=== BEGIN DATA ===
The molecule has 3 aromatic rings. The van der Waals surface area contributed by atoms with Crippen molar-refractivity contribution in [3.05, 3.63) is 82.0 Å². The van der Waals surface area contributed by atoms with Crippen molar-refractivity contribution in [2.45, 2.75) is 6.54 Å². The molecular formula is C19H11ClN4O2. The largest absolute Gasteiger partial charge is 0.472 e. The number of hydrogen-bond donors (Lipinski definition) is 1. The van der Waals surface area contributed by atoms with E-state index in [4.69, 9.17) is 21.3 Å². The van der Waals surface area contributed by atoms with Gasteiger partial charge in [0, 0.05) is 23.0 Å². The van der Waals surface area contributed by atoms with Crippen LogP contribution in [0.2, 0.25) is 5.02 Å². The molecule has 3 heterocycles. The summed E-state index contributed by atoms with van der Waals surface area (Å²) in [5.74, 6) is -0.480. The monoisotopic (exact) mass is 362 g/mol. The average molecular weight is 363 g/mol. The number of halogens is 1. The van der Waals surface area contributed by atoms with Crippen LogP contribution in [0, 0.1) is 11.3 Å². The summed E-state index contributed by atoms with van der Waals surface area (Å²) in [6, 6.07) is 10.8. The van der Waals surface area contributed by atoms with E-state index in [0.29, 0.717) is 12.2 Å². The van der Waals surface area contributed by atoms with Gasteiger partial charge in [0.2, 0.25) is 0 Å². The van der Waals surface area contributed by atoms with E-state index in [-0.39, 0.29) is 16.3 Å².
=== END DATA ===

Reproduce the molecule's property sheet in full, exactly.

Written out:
The molecule has 3 aromatic rings. The van der Waals surface area contributed by atoms with Crippen molar-refractivity contribution in [3.05, 3.63) is 82.0 Å². The van der Waals surface area contributed by atoms with Crippen molar-refractivity contribution in [2.45, 2.75) is 6.54 Å². The molecular formula is C19H11ClN4O2. The largest absolute Gasteiger partial charge is 0.472 e. The number of hydrogen-bond donors (Lipinski definition) is 1. The van der Waals surface area contributed by atoms with E-state index in [4.69, 9.17) is 21.3 Å². The van der Waals surface area contributed by atoms with Gasteiger partial charge in [0, 0.05) is 23.0 Å². The van der Waals surface area contributed by atoms with Crippen LogP contribution in [0.2, 0.25) is 5.02 Å². The molecule has 3 heterocycles. The summed E-state index contributed by atoms with van der Waals surface area (Å²) in [5.74, 6) is -0.480. The monoisotopic (exact) mass is 362 g/mol. The average molecular weight is 363 g/mol. The number of halogens is 1. The van der Waals surface area contributed by atoms with Crippen LogP contribution in [0, 0.1) is 11.3 Å². The summed E-state index contributed by atoms with van der Waals surface area (Å²) in [6, 6.07) is 10.8. The van der Waals surface area contributed by atoms with E-state index in [0.29, 0.717) is 12.2 Å². The van der Waals surface area contributed by atoms with Gasteiger partial charge in [0.2, 0.25) is 0 Å². The van der Waals surface area contributed by atoms with E-state index in [-0.39, 0.29) is 16.3 Å².